Kuwait’s government backed down on Wednesday after threatening legal action this month against lawmakers from the elected parliament for violating COVID-19 rules by holding private gatherings and a press conference.
Prime Minister Sheikh Sabah al-Khalid al-Sabah said in a statement the interior ministry had withdrawn a decision to refer members of parliament to prosecutors.
The move was a step back from a months-long standoff between the elected parliament and the appointed prime minister, which has posed a political challenge for Emir Sheikh Nawaf al-Ahmad al-Sabah, who assumed power in September.
Although the emir has final say over state matters, Kuwait is the only one of the wealthy Gulf Arab monarchies to give substantial powers to an elected parliament, which can block laws and question government ministers.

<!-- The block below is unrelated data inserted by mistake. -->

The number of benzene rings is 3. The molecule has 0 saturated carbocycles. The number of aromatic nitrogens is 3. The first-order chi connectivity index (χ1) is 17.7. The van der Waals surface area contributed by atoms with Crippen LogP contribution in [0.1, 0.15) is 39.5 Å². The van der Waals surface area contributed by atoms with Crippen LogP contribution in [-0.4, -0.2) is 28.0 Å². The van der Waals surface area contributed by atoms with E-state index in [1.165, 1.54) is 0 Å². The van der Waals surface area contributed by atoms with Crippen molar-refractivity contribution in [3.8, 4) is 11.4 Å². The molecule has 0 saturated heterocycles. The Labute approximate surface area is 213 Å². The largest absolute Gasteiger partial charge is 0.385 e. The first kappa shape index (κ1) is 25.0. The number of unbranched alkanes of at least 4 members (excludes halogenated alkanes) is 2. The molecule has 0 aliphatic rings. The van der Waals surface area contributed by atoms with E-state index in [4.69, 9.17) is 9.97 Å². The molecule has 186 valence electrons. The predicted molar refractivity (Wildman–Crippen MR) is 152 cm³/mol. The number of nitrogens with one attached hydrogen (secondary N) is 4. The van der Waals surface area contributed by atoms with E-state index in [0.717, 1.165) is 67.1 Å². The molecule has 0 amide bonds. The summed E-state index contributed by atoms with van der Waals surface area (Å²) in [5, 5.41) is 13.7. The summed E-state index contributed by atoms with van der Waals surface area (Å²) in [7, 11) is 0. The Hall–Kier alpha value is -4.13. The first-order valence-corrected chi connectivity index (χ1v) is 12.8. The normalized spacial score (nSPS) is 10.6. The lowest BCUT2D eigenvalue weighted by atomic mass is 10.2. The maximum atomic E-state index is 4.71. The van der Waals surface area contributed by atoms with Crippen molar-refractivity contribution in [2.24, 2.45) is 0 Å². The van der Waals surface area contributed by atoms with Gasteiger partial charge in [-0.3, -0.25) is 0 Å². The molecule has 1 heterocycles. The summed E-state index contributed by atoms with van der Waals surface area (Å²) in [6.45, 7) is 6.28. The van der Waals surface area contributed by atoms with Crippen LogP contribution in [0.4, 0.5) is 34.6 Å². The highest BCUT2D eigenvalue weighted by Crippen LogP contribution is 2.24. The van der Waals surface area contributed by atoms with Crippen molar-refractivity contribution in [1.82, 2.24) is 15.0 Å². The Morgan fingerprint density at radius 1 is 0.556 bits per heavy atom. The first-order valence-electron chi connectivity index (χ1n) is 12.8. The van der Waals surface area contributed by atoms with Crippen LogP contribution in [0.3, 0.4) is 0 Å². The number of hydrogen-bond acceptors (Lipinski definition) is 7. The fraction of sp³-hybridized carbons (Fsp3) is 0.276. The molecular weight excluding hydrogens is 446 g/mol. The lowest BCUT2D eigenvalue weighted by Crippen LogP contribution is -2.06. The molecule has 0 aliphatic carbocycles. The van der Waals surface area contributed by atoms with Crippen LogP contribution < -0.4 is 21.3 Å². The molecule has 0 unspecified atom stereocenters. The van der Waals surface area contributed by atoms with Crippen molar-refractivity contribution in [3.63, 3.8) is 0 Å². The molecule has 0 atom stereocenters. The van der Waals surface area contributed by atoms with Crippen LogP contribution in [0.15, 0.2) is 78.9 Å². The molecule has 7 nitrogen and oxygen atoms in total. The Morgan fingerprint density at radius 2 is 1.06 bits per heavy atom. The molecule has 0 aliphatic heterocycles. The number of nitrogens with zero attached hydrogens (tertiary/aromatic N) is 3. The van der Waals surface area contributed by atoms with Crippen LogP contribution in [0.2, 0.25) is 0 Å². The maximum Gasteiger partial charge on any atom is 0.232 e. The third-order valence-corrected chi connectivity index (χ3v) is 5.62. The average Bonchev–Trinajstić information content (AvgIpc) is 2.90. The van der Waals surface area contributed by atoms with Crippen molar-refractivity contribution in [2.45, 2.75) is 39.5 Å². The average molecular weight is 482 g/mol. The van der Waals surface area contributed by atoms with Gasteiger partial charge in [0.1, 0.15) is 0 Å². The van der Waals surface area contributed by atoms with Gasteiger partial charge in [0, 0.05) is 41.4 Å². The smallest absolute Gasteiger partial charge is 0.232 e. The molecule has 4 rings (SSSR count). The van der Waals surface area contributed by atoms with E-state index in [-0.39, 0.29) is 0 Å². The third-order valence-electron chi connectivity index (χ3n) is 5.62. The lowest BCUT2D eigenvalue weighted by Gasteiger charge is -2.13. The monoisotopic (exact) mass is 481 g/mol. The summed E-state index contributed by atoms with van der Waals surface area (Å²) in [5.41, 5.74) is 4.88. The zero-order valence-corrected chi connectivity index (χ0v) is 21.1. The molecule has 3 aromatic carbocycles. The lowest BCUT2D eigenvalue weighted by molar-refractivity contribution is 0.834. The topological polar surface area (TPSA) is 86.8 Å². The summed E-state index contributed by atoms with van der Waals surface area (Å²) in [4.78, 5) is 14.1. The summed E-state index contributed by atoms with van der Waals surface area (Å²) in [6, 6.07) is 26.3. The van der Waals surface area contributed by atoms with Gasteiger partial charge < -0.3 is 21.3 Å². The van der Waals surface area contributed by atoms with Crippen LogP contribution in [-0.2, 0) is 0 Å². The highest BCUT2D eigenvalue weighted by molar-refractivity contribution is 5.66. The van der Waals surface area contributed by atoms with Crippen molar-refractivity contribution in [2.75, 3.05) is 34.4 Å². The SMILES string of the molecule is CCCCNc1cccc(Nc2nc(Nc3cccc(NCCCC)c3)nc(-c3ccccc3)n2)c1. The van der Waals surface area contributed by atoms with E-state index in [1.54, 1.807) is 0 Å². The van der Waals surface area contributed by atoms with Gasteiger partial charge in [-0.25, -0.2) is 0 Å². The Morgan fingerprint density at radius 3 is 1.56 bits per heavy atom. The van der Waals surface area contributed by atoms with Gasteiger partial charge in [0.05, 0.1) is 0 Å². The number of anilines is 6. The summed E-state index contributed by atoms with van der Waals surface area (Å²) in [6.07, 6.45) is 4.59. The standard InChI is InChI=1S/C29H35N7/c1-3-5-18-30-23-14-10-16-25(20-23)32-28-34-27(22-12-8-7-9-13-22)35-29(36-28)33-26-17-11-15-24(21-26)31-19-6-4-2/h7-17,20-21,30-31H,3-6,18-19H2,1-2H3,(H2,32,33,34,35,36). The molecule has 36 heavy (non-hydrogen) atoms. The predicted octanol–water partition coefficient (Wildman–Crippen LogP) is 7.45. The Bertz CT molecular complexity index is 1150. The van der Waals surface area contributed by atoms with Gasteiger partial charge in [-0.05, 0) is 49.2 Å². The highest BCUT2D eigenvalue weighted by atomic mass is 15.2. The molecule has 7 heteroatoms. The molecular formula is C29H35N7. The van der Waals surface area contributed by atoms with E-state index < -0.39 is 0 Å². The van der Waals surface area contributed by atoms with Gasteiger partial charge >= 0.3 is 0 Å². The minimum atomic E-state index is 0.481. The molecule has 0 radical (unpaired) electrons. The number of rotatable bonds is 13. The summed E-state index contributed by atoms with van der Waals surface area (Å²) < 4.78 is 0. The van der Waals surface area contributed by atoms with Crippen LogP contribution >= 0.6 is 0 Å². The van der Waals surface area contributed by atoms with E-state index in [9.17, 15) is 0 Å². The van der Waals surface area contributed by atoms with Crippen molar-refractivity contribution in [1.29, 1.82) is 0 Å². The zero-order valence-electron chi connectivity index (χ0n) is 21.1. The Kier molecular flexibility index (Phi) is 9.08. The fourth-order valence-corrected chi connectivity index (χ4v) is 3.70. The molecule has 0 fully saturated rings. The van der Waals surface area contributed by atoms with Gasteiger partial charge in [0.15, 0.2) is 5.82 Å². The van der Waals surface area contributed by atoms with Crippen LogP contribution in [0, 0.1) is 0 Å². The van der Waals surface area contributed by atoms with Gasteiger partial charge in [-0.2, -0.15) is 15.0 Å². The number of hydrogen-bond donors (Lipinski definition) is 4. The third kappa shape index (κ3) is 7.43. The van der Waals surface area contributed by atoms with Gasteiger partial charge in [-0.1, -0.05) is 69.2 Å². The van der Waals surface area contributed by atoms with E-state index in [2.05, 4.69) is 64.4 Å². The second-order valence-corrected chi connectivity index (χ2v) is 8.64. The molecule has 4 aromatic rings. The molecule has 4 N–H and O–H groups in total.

After elections in December, a majority of lawmakers voted to question Prime Minister Sheikh Sabah. The cabinet responded by resigning, and Sheikh Sabah named a new cabinet this month.
On Feb. 18, the emir ordered a one-month suspension of parliament sessions. Local newspapers Al Qabas and Al Rai reported this month that the interior ministry had referred 38 members of the 50-seat parliament to prosecutors for gathering in person.
In his announcement late on Tuesday, Sheikh Sabah thanked the emir and crown prince for ordering “necessary measures to withdraw reports submitted recently by the interior ministry regarding gatherings held by parliament members that were attended by several citizens”.
The interior ministry did not immediately respond to a request for comment.
A government priority is to push through a debt law that would allow Kuwait to tap international markets to address a liquidity squeeze.